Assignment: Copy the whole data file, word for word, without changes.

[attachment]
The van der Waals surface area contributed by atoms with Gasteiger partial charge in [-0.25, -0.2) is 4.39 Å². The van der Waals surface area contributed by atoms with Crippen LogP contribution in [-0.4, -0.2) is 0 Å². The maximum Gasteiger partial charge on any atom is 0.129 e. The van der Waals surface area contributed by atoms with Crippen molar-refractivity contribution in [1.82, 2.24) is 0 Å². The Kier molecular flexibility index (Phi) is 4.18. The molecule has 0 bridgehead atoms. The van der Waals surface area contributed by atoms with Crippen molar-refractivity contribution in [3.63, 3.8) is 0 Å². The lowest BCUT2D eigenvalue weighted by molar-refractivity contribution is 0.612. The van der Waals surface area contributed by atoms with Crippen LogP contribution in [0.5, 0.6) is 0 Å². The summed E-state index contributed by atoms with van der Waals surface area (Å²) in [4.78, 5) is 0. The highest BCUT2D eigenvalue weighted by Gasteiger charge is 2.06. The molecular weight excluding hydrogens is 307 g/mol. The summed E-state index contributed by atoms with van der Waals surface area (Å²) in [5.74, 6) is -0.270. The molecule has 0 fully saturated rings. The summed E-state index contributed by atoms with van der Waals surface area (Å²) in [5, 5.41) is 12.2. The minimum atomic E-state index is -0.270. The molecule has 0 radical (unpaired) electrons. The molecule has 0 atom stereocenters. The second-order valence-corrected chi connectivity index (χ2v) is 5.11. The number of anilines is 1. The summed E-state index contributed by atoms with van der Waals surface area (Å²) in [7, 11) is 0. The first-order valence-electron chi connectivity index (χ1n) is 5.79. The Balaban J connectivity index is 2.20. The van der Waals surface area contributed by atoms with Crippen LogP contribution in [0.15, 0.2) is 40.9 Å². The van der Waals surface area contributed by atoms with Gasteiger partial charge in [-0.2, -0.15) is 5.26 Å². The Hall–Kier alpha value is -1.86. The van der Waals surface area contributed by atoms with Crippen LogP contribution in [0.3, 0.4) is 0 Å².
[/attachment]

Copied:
The van der Waals surface area contributed by atoms with Gasteiger partial charge in [-0.25, -0.2) is 4.39 Å². The van der Waals surface area contributed by atoms with Crippen LogP contribution in [-0.4, -0.2) is 0 Å². The maximum Gasteiger partial charge on any atom is 0.129 e. The van der Waals surface area contributed by atoms with Crippen molar-refractivity contribution in [1.82, 2.24) is 0 Å². The Kier molecular flexibility index (Phi) is 4.18. The molecule has 0 bridgehead atoms. The van der Waals surface area contributed by atoms with Crippen molar-refractivity contribution in [3.63, 3.8) is 0 Å². The lowest BCUT2D eigenvalue weighted by molar-refractivity contribution is 0.612. The van der Waals surface area contributed by atoms with Crippen LogP contribution in [0.5, 0.6) is 0 Å². The summed E-state index contributed by atoms with van der Waals surface area (Å²) in [4.78, 5) is 0. The highest BCUT2D eigenvalue weighted by Gasteiger charge is 2.06. The molecular weight excluding hydrogens is 307 g/mol. The summed E-state index contributed by atoms with van der Waals surface area (Å²) in [5.74, 6) is -0.270. The molecule has 0 fully saturated rings. The summed E-state index contributed by atoms with van der Waals surface area (Å²) in [5, 5.41) is 12.2. The minimum atomic E-state index is -0.270. The molecule has 0 radical (unpaired) electrons. The molecule has 0 atom stereocenters. The second-order valence-corrected chi connectivity index (χ2v) is 5.11. The number of anilines is 1. The summed E-state index contributed by atoms with van der Waals surface area (Å²) in [7, 11) is 0. The first-order valence-electron chi connectivity index (χ1n) is 5.79. The Balaban J connectivity index is 2.20. The van der Waals surface area contributed by atoms with Crippen LogP contribution in [0.15, 0.2) is 40.9 Å². The van der Waals surface area contributed by atoms with Gasteiger partial charge in [-0.2, -0.15) is 5.26 Å². The Hall–Kier alpha value is -1.86. The van der Waals surface area contributed by atoms with Crippen LogP contribution in [0.3, 0.4) is 0 Å².